EPS stands for Electric Power Steering.
The EPS main purpose is to reduce the steering effort on the steering wheel.
The EPS works in combination with ESP and ABS and it allows an active return of the steering, reducing the oscillations and maintaining vehicle traction control in case of sudden braking or steering.
Electric steering first appeared on the market back in 1999: it is still a relatively recent automotive component, which thanks to its efficiency and functionality has really brought some incredible advantages.
The first car that made use of power electric steering was the Fiat Punto, through a very simple mechanism based on an engine, a gearbox and a control unit. In fact, electric power steering is nothing more than a device that uses an external energy source with the aim of significantly reducing the force that the vehicle’s driver needs to exert on the steering wheel to modify the direction of the wheels.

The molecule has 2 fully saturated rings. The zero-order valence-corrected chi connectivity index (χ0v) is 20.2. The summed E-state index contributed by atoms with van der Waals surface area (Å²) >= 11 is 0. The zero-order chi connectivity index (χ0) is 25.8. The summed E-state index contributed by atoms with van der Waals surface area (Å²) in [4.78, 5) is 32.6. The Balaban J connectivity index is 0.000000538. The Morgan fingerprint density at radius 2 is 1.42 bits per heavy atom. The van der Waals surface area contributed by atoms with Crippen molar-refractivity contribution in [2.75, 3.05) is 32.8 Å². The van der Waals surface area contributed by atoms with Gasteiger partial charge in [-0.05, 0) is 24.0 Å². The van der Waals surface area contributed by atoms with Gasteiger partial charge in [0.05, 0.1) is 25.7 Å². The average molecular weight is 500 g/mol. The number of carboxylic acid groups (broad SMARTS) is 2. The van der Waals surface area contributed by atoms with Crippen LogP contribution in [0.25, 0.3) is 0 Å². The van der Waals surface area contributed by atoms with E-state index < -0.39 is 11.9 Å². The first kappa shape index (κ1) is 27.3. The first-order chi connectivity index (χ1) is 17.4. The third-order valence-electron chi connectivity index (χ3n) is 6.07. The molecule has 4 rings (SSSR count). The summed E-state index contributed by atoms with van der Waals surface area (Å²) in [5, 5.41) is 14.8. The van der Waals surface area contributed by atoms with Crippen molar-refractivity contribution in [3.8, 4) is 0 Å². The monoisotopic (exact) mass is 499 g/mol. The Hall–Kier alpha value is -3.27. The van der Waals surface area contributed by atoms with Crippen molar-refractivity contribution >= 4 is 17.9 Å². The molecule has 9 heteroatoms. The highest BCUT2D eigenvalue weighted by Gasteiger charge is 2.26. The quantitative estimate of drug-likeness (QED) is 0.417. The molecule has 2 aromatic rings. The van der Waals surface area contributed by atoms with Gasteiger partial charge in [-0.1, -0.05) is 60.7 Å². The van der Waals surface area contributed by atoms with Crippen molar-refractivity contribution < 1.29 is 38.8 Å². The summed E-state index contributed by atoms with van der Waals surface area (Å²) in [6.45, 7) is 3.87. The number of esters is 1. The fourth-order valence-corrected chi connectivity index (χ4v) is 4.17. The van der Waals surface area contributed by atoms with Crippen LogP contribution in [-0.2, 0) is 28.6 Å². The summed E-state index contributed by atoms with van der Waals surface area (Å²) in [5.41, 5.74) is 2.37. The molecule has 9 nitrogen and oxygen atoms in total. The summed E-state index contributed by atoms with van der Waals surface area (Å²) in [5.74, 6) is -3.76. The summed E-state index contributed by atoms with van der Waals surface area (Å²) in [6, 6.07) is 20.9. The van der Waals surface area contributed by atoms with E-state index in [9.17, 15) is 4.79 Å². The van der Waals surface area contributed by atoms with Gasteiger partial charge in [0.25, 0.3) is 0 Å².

In practice, the absence of electric power steering means that the driver uses more of their “own” energy to manage the vehicle, which could prove complex on larger cars (with greater mass) as well as in critical conditions such as parking or stationary manoeuvres.
As mentioned, electric steering consists of an electric motor, a gearbox and a control unit that reads and interprets the wheel position signals. It is also important to remember that electric steering has already replaced hydraulic power steering in medium and small-sized cars and that, especially in recent years, it is proving to be the most appropriate solution for A, B, C sector cars.
Accuracy, manoeuvrability while driving and maximum sensitivity make electric steering much more advantageous than traditional power steering.